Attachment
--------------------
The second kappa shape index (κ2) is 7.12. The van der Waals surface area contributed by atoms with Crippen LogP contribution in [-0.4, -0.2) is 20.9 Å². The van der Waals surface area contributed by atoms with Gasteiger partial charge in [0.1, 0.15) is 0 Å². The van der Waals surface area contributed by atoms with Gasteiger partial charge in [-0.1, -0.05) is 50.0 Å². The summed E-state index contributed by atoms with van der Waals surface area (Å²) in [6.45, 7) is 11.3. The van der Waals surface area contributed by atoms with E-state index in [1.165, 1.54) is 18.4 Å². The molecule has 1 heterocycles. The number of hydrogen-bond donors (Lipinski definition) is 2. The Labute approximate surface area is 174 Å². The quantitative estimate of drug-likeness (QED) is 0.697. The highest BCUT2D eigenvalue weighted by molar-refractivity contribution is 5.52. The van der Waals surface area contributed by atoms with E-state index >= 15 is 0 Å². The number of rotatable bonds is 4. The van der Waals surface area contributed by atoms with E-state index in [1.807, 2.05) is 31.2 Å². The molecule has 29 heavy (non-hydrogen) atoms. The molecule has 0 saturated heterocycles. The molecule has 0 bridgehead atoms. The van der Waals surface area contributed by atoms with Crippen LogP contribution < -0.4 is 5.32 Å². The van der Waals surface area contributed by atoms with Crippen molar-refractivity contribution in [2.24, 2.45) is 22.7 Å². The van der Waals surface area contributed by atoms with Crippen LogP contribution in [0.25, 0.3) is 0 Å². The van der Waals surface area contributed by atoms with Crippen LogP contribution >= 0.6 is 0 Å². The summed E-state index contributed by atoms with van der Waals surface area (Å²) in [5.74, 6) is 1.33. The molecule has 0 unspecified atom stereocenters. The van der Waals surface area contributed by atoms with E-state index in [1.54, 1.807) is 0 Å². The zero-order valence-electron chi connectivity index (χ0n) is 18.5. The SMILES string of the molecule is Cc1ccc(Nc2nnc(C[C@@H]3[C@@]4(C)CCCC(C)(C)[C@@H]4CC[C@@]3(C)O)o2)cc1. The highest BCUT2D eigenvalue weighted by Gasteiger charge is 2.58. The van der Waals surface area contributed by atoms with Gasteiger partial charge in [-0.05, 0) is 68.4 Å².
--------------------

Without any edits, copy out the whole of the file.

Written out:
The second kappa shape index (κ2) is 7.12. The van der Waals surface area contributed by atoms with Crippen LogP contribution in [-0.4, -0.2) is 20.9 Å². The van der Waals surface area contributed by atoms with Gasteiger partial charge in [0.1, 0.15) is 0 Å². The van der Waals surface area contributed by atoms with Gasteiger partial charge in [-0.1, -0.05) is 50.0 Å². The summed E-state index contributed by atoms with van der Waals surface area (Å²) in [6.45, 7) is 11.3. The van der Waals surface area contributed by atoms with E-state index in [1.165, 1.54) is 18.4 Å². The molecule has 1 heterocycles. The number of hydrogen-bond donors (Lipinski definition) is 2. The Labute approximate surface area is 174 Å². The quantitative estimate of drug-likeness (QED) is 0.697. The highest BCUT2D eigenvalue weighted by molar-refractivity contribution is 5.52. The van der Waals surface area contributed by atoms with E-state index >= 15 is 0 Å². The number of rotatable bonds is 4. The van der Waals surface area contributed by atoms with E-state index in [1.807, 2.05) is 31.2 Å². The molecule has 29 heavy (non-hydrogen) atoms. The molecule has 0 saturated heterocycles. The molecule has 0 bridgehead atoms. The van der Waals surface area contributed by atoms with Crippen LogP contribution < -0.4 is 5.32 Å². The van der Waals surface area contributed by atoms with Crippen molar-refractivity contribution in [2.24, 2.45) is 22.7 Å². The van der Waals surface area contributed by atoms with Crippen LogP contribution in [0.25, 0.3) is 0 Å². The van der Waals surface area contributed by atoms with Crippen LogP contribution >= 0.6 is 0 Å². The summed E-state index contributed by atoms with van der Waals surface area (Å²) in [5.74, 6) is 1.33. The molecule has 0 unspecified atom stereocenters. The van der Waals surface area contributed by atoms with E-state index in [1.54, 1.807) is 0 Å². The zero-order valence-electron chi connectivity index (χ0n) is 18.5. The SMILES string of the molecule is Cc1ccc(Nc2nnc(C[C@@H]3[C@@]4(C)CCCC(C)(C)[C@@H]4CC[C@@]3(C)O)o2)cc1. The highest BCUT2D eigenvalue weighted by Gasteiger charge is 2.58. The van der Waals surface area contributed by atoms with Gasteiger partial charge in [-0.05, 0) is 68.4 Å².